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March 23, 2006 [LINK]
Mob threatens U.S ambassador
U.S. Ambassador to Venezuela William Brownfield protested that pro-Chavez mobs prevented him from entering a social club outside of Caracas earlier this week. He noted that many of the protesters arrived in buses and were provided with meals, which are obvious signs that their actions were state-sponsored. (CNN.com) Perhaps this was in retaliation for the ambassador's recent comment that "The United States could survive with its economy intact without Venezuela as an oil supplier." (So we're not "addicted to oil"?) For his part, Chavez has not let up in his series of childish insults and taunts of President Bush ("Mr. Danger") and the U.S. government. Chavez may be stirring up trouble as a means to squelch a nascent secessionist movement by Chavez opponents in the oil-rich region of Zulia in western Venezuela. It's probably not serious, but the mere possibility is too much to tolerate.
Campaign in Peru gets rough
With the election less than three weeks away, populist former military officer Ollanta Humala holds a slight lead over the conservative candidate, Lourdes Flores Nano, according to the latest polls. APRA leader and ex-President Alan Garcia is in third place. During a recent campaign stop in the highland city of Huancavelica, some of Humala's supporters threw rocks at Flores, but she was not hurt. Humala has been whipping up resentment among the poor (mostly Indian) people of Peru during his campaign appearances, and the political and economic establishment in Peru are becoming fearful of what might happen if he wins the election. Since it will probably go to a second round, the main question is whether APRA would throw its support to an even more dangerous demagogue than Alan Garcia or put the interests of Peru first by supporting the conservative Flores. (Caretas)
The news chronologies on the Peru and Ecuador pages have been updated, and both now have relatively complete coverage of the news in those countries since the turn of the millenium.
Posted (or last updated or commented upon): 23 Mar 2006, 2: 45 PM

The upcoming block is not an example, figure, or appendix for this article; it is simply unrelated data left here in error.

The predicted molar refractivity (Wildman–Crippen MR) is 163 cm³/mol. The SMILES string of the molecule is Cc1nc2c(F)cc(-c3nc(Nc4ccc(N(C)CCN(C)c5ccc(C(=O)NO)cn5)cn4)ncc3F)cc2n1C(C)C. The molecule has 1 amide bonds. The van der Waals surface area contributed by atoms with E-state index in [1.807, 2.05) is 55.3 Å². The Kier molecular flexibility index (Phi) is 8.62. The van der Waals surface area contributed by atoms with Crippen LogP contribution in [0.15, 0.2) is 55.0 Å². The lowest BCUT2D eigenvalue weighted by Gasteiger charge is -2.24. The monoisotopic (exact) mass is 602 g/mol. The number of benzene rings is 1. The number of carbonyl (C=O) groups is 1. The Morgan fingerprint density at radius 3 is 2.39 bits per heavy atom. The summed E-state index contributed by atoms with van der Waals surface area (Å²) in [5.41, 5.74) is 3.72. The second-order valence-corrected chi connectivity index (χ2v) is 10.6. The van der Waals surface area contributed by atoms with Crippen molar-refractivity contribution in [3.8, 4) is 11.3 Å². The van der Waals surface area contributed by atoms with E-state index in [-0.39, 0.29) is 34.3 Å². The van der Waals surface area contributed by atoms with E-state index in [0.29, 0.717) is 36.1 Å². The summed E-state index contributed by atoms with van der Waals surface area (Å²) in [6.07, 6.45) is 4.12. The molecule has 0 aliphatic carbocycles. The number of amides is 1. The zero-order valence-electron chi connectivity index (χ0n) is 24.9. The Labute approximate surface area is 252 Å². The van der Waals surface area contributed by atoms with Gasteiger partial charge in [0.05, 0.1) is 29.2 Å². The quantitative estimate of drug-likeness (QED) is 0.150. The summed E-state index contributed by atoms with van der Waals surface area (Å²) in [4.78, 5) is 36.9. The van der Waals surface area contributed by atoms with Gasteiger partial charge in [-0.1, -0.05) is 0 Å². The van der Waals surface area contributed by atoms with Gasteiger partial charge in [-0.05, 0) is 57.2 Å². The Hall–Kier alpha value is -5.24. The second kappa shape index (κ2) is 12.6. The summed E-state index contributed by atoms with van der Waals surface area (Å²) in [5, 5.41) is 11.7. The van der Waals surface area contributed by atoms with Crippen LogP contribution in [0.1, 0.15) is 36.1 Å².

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Hits on this page (single blog post) since July 2, 2007:
Culture & Travel
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This (or that) year's
January 7, 2006 ~ DeLay gives up majority leader post
January 12, 2006 ~ Alito withstands Dems' "torture"
January 16, 2006 ~ Michelle Bachelet wins in Chile
January 19, 2006 ~ Views on Iran's nuclear ambitions
January 24, 2006 ~ Fallout from Canada's election
January 31, 2006 ~ Second (& third) thoughts on Iran
February 1, 2006 ~ The State of the Union, 2006
February 8, 2006 ~ D.C. Council votes "yes," but...
February 18, 2006 ~ Checks and balances in wartime
February 22, 2006 ~
Neocons & Neolibs: chastened alike
February 28, 2006 ~
The Dubai Ports World uproar
March 14, 2006 ~ New D.C. baseball stadium unveiled
March 24, 2006 ~ In the footsteps of France?
April 7, 2006 ~ Immigration compromise fails
May 16, 2006 ~ Bush militarizes Mexican border
June 6, 2006 ~ Alan Garcia triumphs, once again
June 9, 2006 ~
Zarqawi: The death of a terrorist
July 3, 2006 ~
Election in Mexico: too close to call
July 5, 2006 ~ North Korea goes ballistic
July 28, 2006 ~ Garcia prepares to lead Peru, again
August 4, 2006 ~ Israel invades Hezbolland
September 6, 2006 ~ "Crunchy conservatives": for real?
September 25, 2006 ~ Nationalists thwart conservation
October 3, 2006 ~ Nationals: Year in review
October 29, 2006 ~ Virginia's marriage amendment
November 7, 2006 ~ The people render their verdict
November 8, 2006 ~ Republicans lose big time
November 9, 2006 ~ Allen concedes / Election post-mortem
November 13, 2006 ~ Toward consensus on Iraq?
December 1, 2006 ~ Realism and our goals in Iraq
December 6, 2006 ~ Latin America & U.S. trade policy
December 8, 2006 ~ Iraq Study Group reports
December 22, 2006 ~ Yuletide political roundup
Blog highlights have been compiled for the years 2010-2012 thus far, and eventually will be compiled for earlier years, back to 2002.
The "home made" blog organization system that I created was instituted on November 1, 2004, followed by several functional enhancements in subsequent years. I make no more than one blog post per day on any one category, so some posts may cover multiple news items or issues. Blog posts appear in the following (reverse alphabetical) order, which may differ from the chronological order in which the posts were originally made:
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Also see: My blog practices.
Blog errata (Nobody's perfect.)